I’ve been trying to figure out color management (mostly in InDesign, but this question is more general) in a print production workflow in more detail recently.
What I am trying to achieve is printing a color that is as close as possible to what I define in InDesign, without having “proof colors” turned on.
I want to use a very obvious but not quite realistic example (and assume that the screen of my computer renders colors correctly):
I defined a color that needs to be printed exactly as viewed on screen (it’s inside the screen’s and target profile’s gamut) and this color equals, totally by chance, the color of the media white point of the target color profile of my document. The target profile is
PSO Uncoated ISO12647 (ECI), so I get the media white point from the ICC file—values in the XYZ color space:
X = 0.846,
Y = 0.877 and
Z = 0.747.
I can then translate these to the Lab color space:
L = 95.03,
a = 0.07 and
b = -2.03.
And these values again I can add as a color swatch in my InDesign document and convert them to a CMYK swatch:
C = 5,
M = 3,
Y = 1 and
K = 2.
I add two rectangles to the artboard, one in the Lab and one in the CMYK color.
In preview mode it looks like this and we can see that the two colors match:
(We are now back in the real world where I can’t print a proof of this document but need to rely on the soft proofing function of InDesign.)
Now I turn on “proof colors” to see how this will look when printed. To get as close as possible to reality, I make a custom proof setup and enable paper color and black ink simulation (of course for the document’s already assigned color profile).
What I see now and what I think is about correct is this:
The colors will be printed on the paper that has a color of its own—and by that get “multiplied”.
But since I actually want to see my originally defined color printed, wouldn’t it be a better solution to print “nothing”, because my desired color is already there (in the paper)?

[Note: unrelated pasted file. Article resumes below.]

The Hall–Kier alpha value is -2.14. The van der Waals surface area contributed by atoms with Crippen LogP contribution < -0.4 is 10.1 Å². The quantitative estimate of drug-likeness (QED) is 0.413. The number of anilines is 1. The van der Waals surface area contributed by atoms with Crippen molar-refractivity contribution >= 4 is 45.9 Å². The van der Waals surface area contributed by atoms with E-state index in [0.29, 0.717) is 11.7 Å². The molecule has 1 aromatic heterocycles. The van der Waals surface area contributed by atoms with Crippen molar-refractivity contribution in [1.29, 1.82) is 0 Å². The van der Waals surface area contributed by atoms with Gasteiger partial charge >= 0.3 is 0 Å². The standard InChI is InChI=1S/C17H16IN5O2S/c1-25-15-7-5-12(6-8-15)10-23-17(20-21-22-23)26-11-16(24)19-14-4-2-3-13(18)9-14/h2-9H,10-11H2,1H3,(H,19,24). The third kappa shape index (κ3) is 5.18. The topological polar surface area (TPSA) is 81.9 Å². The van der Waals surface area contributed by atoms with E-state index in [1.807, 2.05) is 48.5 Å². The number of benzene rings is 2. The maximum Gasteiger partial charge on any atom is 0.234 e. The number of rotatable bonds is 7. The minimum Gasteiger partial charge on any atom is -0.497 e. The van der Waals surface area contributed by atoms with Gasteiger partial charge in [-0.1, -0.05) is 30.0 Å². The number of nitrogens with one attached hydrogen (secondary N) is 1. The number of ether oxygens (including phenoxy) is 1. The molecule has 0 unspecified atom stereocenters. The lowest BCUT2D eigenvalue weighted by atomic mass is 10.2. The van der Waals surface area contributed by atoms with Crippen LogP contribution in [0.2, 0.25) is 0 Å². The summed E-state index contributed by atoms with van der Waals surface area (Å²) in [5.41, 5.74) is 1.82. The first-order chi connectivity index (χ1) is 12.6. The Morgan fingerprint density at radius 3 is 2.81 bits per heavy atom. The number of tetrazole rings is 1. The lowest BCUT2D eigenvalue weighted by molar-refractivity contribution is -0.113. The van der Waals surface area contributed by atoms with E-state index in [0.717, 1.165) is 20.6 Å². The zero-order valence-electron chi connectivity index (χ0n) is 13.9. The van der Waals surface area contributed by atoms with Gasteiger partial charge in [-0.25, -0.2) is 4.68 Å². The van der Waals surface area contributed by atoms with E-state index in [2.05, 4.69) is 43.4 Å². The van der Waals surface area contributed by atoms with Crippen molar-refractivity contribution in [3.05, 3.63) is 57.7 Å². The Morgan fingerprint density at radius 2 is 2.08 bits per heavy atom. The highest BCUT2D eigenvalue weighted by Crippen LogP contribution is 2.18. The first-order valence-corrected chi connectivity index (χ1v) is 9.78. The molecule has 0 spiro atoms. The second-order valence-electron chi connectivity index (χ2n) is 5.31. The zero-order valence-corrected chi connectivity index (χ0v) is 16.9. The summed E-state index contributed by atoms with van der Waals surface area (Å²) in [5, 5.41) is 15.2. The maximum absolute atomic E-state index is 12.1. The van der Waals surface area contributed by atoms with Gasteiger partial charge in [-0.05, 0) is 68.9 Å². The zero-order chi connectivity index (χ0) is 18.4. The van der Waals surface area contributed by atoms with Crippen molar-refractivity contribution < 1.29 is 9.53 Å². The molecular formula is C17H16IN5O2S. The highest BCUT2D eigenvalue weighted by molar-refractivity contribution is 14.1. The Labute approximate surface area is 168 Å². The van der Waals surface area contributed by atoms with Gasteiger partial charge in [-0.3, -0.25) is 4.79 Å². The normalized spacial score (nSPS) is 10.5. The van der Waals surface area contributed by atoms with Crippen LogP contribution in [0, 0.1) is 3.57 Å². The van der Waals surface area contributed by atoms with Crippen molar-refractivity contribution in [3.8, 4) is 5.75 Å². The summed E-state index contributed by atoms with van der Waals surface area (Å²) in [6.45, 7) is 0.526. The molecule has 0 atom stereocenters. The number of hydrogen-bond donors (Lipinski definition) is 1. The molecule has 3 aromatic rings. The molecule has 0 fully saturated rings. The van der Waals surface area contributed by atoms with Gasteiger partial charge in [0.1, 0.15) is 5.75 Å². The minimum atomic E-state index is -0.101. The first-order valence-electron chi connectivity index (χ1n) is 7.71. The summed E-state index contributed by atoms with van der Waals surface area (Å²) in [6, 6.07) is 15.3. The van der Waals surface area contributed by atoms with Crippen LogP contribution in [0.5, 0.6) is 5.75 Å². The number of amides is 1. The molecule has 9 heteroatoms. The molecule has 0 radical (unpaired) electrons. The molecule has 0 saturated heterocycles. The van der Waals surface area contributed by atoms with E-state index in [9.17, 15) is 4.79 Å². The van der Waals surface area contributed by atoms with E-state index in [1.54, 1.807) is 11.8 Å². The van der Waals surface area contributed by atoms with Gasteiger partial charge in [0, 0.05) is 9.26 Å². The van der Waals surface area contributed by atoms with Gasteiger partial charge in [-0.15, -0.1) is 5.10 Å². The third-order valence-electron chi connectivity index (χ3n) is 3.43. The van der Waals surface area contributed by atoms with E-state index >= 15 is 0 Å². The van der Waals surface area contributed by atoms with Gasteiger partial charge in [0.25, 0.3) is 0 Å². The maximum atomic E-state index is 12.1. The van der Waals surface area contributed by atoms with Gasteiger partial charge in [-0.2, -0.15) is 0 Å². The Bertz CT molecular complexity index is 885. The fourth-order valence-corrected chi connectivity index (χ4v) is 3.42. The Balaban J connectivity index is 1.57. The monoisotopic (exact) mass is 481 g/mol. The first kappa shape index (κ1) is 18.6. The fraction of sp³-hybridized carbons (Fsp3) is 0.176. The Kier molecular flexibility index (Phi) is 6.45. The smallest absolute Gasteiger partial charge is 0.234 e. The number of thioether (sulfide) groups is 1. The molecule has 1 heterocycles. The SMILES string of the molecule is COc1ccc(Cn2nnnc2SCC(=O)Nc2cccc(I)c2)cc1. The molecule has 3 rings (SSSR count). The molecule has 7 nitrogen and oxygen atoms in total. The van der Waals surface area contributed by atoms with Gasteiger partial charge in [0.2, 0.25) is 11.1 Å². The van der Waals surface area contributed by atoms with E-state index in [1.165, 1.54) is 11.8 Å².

So I subtract the media white point from my CMYK color by hand, because these values are already waiting on the sheet… and get
C = 0,
M = 0,
Y = 0 and
K = 0—what a surprise. The output looks the way I imagined it now:
Of course this doesn’t make sense with multi-color graphics like photographs because we need a real white point, but that’s what the “perceptual” rendering intent is there for when converting images to a different color space and / or profile.
But when trying to print a certain, defined color, wouldn’t compensating the media white point be the way to go? Or is this something that can be (or already is?) handled later in the process, in a color profile for the print machine for instance?
The idea is the same for any color but most obvious by using the paper color directly. You could subtract the paper color from
C = 100,
M = 75,
Y = 50,
K = 25 as well—that would yield in
C = 95,
M = 72,
Y = 49,
K = 23 and should give a color more accurate to the one you have seen on screen than simply printing the original values.
Maybe this is something very obvious that is already dealt with but I’m lacking the knowledge and words for it.
(The paper color used by the color proofing functionality of InDesign doesn’t match my defined paper color exactly, but I will ignore this for the sake of the example.)